Monday, 12 August 2013

Rifleman Robert James Barron - 16th Battalion Royal Irish Rifles

NAME; Barron, Robert James
RANK; Rifleman
SERV. NO; 1159
UNIT/SERVICE; 16th Battalion Pioneer
REGIMENT; Royal Irish Rifles
BORN; Carrickfergus
ENLISTED; Belfast  
FATE; Killed in Action, August 11th 1917 near Ypres
CEMETERY; Body never recovered
MEMORIAL; Ypres (Menin Gate) Memorial – Panel 40
REMARKS; Robert was killed in action in fighting near Ypres on 11th August 1917, he has no known grave and is remembered on Panel 40 of Menin Gate.  At this stage very little is known about Robert, we could assume he was living in Co. Down prior to the war due to his enlistment with the 16th Battalion Royal Irish Rifles who were formed from the Co. Down Volunteers in Lurgan September 1914.  The 16th Battalion was formed out of the 2nd Battalion County Down Volunteers, later renamed the 16th (Pioneer) Battalion Royal Irish Rifles, upon the formation of the 36th (Ulster) Division. This was a unit trained both in field engineering and musketry.  

The 16th Royal Irish Rifles played their part on the opening day of the Battle of the Somme. They were ordered to dig a communications trench in no-man's-land under fire, but, owing to the casualties sustained, the order was given to pull back. The trench tramway constructed by the Pioneers had helped evacuate many of the wounded and at one stage, necessitated men of its ranks to stand out under fire and repair the rails that had received a direct hit. The 16th Royal Irish Rifles would, however, remain in the line for a further six days on the Somme front, when the rest of the 36th Ulster Division was relieved. The work of the 16th Royal Irish Rifles continued unabated into August, constructing field defences and trench emplacements.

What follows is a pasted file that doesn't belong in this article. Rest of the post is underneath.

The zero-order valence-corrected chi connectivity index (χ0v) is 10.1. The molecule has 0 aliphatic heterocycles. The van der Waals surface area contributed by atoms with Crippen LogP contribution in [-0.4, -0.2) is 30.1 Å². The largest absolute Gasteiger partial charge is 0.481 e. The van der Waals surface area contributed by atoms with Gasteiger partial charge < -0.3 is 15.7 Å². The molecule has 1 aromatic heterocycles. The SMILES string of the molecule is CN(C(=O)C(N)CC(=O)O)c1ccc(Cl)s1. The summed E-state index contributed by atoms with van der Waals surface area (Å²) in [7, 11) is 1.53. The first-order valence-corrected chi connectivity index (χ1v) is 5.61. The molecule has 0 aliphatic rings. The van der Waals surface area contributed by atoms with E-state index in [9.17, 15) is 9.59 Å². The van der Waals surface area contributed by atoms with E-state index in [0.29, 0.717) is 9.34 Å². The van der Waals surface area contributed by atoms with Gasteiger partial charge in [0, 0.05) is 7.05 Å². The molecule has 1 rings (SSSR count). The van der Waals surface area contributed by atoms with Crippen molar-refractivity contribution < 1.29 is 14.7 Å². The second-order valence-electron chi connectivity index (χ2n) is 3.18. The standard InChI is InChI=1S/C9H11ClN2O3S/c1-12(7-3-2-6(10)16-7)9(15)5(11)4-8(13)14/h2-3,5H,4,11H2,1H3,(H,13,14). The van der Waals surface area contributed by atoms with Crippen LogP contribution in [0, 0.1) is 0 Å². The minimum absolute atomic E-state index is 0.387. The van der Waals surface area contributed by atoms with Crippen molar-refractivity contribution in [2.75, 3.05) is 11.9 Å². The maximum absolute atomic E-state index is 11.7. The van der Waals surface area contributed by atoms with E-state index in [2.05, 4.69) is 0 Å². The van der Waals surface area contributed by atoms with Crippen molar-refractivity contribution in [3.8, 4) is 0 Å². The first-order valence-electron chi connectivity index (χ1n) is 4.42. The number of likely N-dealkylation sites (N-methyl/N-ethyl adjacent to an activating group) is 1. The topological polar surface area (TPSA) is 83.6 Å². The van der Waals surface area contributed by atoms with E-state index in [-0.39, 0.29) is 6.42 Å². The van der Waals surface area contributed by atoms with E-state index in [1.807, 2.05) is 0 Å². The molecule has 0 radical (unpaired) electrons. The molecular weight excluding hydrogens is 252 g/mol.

In September, the 16th Royal Irish Rifles mowed to Dranoutre as the weather turned to rain, although, it did not stop the Regimental Masonic Lodge No. 420 meeting three times, By November, the weather worsened to torrential rain and snow, Mufflers and woollen gloves from home became very welcome. The work of digging and draining trenches, erecting and repairing huts went on into December. Enemy artillery continued throughout the period, shelling the Pioneers at work and in their billets.
From January to March the 16th Royal Irish Rifles were involved in the build up to the Battle of Messines in June 1917. They helped construct railway lines necessary for the transportation of ammunitions and stores to the Front. They continued to construct communication trenches for the men and materials to move through for the assault. Thus, the battalion was dispersed over the Kemmel area, near Ypres, putting all in place. Snow and rain in April slowed the work and made the job of digging and drainage more difficult. In May. the Pioneers worked on building dugouts for the infantry and trench tracks, to facilitate artillery movement. Throughout this period, the different companies working on the front lines were sniped at and shelled with poisonous gas.
The next major offensive, as mentioned, was planned for Messines ridge that summer. The German army held the heights overlooking the salient and the plans of the British General Plumer were put in place to capture the heights on 7th June. Despite the success of the battle, yielding 7,000 prisoners and resulting in 10,000 German dead, the advantage was not exploited and the British army would soon flounder in the mud of the Passchendaele campaign.
As August commenced, the 16th Battalion prepared for the Ypres salient and the Battle of Langemark on 16th August. The 16th Battalion was billeted around Vlamertinghe to carry out infantry training and prepare the roads, over which the heavy artillery would move up to the next assault. In these opening days of August, while the men continued to labour at constructing the road, they were subjected to heavy rain and shelling.


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